The host drives data toward the SD2 device, then the SD2 device drives data toward the host.
---------------------------------------------------------------------------------- -- Company: -- Engineer: -- -- Create Date: 13:34:41 05/10/2006 -- Design Name: -- Module Name: SDIO - Behavioral -- Project Name: -- Target Devices: -- Tool versions: -- Description: -- -- Dependencies: -- -- Revision: -- Revision 0.01 - File Created -- Additional Comments: -- ---------------------------------------------------------------------------------- library IEEE; use IEEE.STD_LOGIC_1164.ALL; use IEEE.STD_LOGIC_ARITH.ALL; use IEEE.STD_LOGIC_UNSIGNED.ALL; ---- Uncomment the following library declaration if instantiating ---- any Xilinx primitives in this code. library UNISIM; use UNISIM.VComponents.all; entity SDIO2 is Port ( h_clk : in STD_LOGIC;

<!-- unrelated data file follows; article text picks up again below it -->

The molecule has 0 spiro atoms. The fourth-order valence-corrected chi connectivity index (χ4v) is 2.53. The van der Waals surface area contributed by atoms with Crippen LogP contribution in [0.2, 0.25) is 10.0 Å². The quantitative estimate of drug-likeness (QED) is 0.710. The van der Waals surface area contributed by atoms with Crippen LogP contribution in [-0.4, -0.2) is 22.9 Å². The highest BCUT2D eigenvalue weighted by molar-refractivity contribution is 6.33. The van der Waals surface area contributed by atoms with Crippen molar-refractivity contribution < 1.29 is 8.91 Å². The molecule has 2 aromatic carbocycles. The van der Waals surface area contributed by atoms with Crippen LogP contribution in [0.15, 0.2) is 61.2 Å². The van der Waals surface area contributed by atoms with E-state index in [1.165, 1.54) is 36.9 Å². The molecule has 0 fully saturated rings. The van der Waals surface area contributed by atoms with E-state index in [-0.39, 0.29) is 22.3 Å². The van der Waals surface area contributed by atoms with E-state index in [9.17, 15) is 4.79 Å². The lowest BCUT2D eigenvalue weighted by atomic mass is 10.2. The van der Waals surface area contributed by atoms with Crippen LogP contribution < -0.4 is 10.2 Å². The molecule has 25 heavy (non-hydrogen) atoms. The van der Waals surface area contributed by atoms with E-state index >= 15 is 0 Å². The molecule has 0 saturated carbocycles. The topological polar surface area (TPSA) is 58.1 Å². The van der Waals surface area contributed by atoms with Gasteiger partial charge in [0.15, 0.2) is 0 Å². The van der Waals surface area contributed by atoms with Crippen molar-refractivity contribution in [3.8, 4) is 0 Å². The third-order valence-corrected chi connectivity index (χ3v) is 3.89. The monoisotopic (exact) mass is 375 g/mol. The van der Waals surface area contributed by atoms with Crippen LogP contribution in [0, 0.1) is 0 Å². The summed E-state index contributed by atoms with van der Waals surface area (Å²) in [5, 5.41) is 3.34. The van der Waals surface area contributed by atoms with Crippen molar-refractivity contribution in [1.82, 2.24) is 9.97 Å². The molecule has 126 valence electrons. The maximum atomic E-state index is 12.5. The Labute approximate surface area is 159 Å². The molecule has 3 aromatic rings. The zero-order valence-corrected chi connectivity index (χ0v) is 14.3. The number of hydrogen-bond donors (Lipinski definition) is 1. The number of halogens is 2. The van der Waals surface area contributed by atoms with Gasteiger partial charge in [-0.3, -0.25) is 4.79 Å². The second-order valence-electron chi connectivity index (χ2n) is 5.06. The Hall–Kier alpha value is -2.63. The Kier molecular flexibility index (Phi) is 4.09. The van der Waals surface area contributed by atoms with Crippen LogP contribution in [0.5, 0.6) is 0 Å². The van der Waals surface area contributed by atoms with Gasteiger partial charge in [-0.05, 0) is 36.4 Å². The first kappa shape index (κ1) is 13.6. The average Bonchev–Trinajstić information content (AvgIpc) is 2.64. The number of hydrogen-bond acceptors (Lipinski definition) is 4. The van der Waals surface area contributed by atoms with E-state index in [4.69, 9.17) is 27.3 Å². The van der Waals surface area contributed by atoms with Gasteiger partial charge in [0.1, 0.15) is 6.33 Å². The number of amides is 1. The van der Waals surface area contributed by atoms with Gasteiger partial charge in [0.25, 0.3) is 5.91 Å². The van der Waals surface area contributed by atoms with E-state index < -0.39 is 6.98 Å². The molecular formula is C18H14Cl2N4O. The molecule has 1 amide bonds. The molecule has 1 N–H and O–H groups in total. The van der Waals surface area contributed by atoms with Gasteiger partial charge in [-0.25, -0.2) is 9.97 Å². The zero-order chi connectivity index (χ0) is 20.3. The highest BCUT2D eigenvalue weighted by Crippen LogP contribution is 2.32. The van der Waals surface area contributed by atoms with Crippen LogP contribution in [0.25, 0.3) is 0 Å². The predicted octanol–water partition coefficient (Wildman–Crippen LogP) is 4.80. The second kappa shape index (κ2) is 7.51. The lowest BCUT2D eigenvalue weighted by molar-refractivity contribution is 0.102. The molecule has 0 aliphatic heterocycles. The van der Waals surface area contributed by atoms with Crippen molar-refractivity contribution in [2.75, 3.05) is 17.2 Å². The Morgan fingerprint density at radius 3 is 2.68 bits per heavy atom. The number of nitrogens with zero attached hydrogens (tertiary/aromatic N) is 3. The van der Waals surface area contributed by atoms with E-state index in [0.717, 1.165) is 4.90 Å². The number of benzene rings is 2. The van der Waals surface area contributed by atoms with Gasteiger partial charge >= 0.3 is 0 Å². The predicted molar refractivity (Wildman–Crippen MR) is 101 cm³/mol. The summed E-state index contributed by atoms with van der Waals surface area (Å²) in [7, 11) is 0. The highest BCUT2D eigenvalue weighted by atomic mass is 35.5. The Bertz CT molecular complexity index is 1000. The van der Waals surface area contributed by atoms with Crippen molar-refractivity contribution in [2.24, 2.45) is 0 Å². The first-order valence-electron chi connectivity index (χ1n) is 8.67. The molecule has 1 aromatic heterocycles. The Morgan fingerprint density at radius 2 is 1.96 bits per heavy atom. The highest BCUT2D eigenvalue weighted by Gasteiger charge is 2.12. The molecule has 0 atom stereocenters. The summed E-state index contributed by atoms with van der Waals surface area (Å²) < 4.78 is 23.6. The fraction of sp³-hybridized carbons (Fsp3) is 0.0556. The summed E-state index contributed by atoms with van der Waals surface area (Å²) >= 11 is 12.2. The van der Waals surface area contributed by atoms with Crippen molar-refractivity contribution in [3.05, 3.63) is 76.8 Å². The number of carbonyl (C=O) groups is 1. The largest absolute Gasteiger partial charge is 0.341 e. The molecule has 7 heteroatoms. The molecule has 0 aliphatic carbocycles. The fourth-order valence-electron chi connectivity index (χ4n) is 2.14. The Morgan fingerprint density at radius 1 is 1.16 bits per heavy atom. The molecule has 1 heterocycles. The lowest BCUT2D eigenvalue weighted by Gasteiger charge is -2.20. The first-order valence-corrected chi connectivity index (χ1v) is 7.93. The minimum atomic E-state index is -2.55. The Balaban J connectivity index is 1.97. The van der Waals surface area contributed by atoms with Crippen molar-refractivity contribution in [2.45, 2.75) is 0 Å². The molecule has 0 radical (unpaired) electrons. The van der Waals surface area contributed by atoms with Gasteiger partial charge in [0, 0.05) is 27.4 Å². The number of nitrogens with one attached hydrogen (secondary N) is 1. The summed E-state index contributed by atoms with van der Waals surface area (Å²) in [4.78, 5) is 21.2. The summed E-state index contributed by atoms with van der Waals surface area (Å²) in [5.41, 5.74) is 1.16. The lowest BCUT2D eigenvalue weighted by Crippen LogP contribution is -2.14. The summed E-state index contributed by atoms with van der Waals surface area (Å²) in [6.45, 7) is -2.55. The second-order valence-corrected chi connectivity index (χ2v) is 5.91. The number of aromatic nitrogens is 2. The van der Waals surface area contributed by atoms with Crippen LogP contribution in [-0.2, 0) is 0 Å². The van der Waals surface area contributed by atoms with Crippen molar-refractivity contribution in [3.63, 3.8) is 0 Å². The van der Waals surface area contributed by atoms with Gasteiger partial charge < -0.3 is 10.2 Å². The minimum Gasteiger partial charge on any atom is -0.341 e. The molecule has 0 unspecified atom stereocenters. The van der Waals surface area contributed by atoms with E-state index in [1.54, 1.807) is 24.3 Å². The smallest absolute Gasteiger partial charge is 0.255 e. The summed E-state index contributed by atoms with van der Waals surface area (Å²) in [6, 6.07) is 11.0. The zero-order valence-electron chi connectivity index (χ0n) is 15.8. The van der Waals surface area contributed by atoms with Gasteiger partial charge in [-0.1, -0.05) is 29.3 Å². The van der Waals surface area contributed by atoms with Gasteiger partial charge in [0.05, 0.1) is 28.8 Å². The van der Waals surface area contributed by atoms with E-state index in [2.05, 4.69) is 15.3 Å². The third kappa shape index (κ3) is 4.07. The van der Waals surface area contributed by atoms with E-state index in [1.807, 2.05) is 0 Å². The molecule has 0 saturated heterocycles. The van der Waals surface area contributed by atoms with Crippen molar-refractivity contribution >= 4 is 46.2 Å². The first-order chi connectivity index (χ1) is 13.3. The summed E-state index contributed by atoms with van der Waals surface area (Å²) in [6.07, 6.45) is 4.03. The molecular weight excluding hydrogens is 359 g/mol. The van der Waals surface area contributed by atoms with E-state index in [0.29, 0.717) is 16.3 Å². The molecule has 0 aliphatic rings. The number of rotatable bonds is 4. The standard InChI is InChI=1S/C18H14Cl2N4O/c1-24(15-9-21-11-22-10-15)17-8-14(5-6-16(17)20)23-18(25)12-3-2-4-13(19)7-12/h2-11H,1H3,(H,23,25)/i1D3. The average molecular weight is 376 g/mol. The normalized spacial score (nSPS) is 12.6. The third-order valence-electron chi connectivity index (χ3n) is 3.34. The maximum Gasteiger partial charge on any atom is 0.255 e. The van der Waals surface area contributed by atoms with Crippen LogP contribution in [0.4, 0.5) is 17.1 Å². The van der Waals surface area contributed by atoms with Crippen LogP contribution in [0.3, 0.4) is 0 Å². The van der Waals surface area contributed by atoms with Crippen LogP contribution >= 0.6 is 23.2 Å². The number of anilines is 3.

h1_cmd : inout STD_LOGIC; h1_dat3 : inout STD_LOGIC; h1_dat2 : inout STD_LOGIC; h1_dat1 : inout STD_LOGIC; h1_dat0 : inout STD_LOGIC;
c1_clk : out STD_LOGIC; c1_cmd : inout STD_LOGIC; c1_dat3 : inout STD_LOGIC; c1_dat2 : inout STD_LOGIC; c1_dat1 : inout STD_LOGIC; c1_dat0 : inout STD_LOGIC;
-- h2_cmd : inout STD_LOGIC; h2_dat3 : inout STD_LOGIC; h2_dat2 : inout STD_LOGIC; h2_dat1 : inout STD_LOGIC; h2_dat0 : inout STD_LOGIC;
c2_clk : out STD_LOGIC; c2_cmd : inout STD_LOGIC; c2_dat3 : inout STD_LOGIC; c2_dat2 : inout STD_LOGIC; c2_dat1 : inout STD_LOGIC; c2_dat0 : inout STD_LOGIC;